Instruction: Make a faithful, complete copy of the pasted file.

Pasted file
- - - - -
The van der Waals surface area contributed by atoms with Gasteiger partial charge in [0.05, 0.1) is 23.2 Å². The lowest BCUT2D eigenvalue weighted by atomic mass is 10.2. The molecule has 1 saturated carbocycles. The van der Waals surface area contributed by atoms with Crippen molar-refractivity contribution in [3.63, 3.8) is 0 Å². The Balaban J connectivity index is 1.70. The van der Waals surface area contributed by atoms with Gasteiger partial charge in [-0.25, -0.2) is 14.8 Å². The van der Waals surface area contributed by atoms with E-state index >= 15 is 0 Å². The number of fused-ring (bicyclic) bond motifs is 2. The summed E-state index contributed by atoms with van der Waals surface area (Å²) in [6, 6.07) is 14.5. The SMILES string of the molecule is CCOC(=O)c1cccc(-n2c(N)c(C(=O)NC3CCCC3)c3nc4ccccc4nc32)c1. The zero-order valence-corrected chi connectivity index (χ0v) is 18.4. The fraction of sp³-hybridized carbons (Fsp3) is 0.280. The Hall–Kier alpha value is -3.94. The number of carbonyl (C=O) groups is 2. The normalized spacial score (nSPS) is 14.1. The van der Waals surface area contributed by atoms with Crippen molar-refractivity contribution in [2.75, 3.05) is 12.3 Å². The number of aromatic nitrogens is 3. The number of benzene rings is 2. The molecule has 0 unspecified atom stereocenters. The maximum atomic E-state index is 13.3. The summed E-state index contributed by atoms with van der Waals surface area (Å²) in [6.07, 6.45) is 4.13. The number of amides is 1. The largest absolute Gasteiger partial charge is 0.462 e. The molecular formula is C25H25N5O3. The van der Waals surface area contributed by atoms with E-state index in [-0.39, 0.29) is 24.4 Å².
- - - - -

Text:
The van der Waals surface area contributed by atoms with Gasteiger partial charge in [0.05, 0.1) is 23.2 Å². The lowest BCUT2D eigenvalue weighted by atomic mass is 10.2. The molecule has 1 saturated carbocycles. The van der Waals surface area contributed by atoms with Crippen molar-refractivity contribution in [3.63, 3.8) is 0 Å². The Balaban J connectivity index is 1.70. The van der Waals surface area contributed by atoms with Gasteiger partial charge in [-0.25, -0.2) is 14.8 Å². The van der Waals surface area contributed by atoms with E-state index >= 15 is 0 Å². The number of fused-ring (bicyclic) bond motifs is 2. The summed E-state index contributed by atoms with van der Waals surface area (Å²) in [6, 6.07) is 14.5. The SMILES string of the molecule is CCOC(=O)c1cccc(-n2c(N)c(C(=O)NC3CCCC3)c3nc4ccccc4nc32)c1. The zero-order valence-corrected chi connectivity index (χ0v) is 18.4. The fraction of sp³-hybridized carbons (Fsp3) is 0.280. The Hall–Kier alpha value is -3.94. The number of carbonyl (C=O) groups is 2. The normalized spacial score (nSPS) is 14.1. The van der Waals surface area contributed by atoms with Crippen molar-refractivity contribution in [2.75, 3.05) is 12.3 Å². The number of aromatic nitrogens is 3. The number of benzene rings is 2. The molecule has 0 unspecified atom stereocenters. The maximum atomic E-state index is 13.3. The summed E-state index contributed by atoms with van der Waals surface area (Å²) in [6.07, 6.45) is 4.13. The number of amides is 1. The largest absolute Gasteiger partial charge is 0.462 e. The molecular formula is C25H25N5O3. The van der Waals surface area contributed by atoms with E-state index in [-0.39, 0.29) is 24.4 Å².